• The purpose of a task groups is two-fold: (1) allow code outside the AI system to control which activities are active at a given time, what arguments they should use, and which characters should perform them; and (2) select the best of a set of possible activities to run. The first purpose is explored later in this page, but the second is what concerns us in the context of AI.

    • Task groups declare which activities they can run, and whether there can be multiple instances of that activity trying to run (e.g. I might want two "attack target" tasks with different targets that compete). Tasks can be declared by calling methods on the object returned from create_task_group(). There are 3 variations:

      • declare_task() -- This declares that whoever is managing the task group can create at most one task (at a time) that tries to do the specified activity (with arguments specified at runtime). The first argument is the activity that this task will try to do. The second is the utility of the task. This second argument can be a number, which means that the task ignores the utility of whatever action is doing the activity, and always considers the task to have the specified utility value in the context of the task group. Alternatively, it can be a range like {0.2, 0.7}, which means that the utility of the action performing the requested activity is linearly remapped from its 0 to 1 range to the specified range.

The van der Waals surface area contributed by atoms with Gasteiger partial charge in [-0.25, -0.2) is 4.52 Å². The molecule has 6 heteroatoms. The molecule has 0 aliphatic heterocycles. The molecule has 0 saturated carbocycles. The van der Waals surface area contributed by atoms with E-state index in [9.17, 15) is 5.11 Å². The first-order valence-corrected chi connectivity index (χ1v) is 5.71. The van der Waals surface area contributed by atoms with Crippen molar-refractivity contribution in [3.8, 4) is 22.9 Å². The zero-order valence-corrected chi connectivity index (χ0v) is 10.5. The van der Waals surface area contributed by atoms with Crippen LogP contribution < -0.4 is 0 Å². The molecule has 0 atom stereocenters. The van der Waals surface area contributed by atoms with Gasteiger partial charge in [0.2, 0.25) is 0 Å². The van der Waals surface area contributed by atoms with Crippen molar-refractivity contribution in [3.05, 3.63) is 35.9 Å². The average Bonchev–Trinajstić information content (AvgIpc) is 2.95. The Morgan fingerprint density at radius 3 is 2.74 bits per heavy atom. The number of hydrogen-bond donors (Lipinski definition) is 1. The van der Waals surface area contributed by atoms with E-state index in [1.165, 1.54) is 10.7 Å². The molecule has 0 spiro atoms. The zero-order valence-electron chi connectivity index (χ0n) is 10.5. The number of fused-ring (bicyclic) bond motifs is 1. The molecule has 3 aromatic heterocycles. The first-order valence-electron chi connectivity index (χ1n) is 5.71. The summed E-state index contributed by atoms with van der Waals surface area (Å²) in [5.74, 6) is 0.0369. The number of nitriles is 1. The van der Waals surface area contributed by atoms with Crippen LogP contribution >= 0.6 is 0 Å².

Keep in mind that these task utility declarations are in the context of the task group action, which means that they are used to select which of the tasks within the task group to do. The utility of the task group itself in the context of its activity (the "does" it declares in its metadata) is computed from this task utility by remapping it again to the range specified in the task group's metadata (passing it through compose_utility() if that is declared).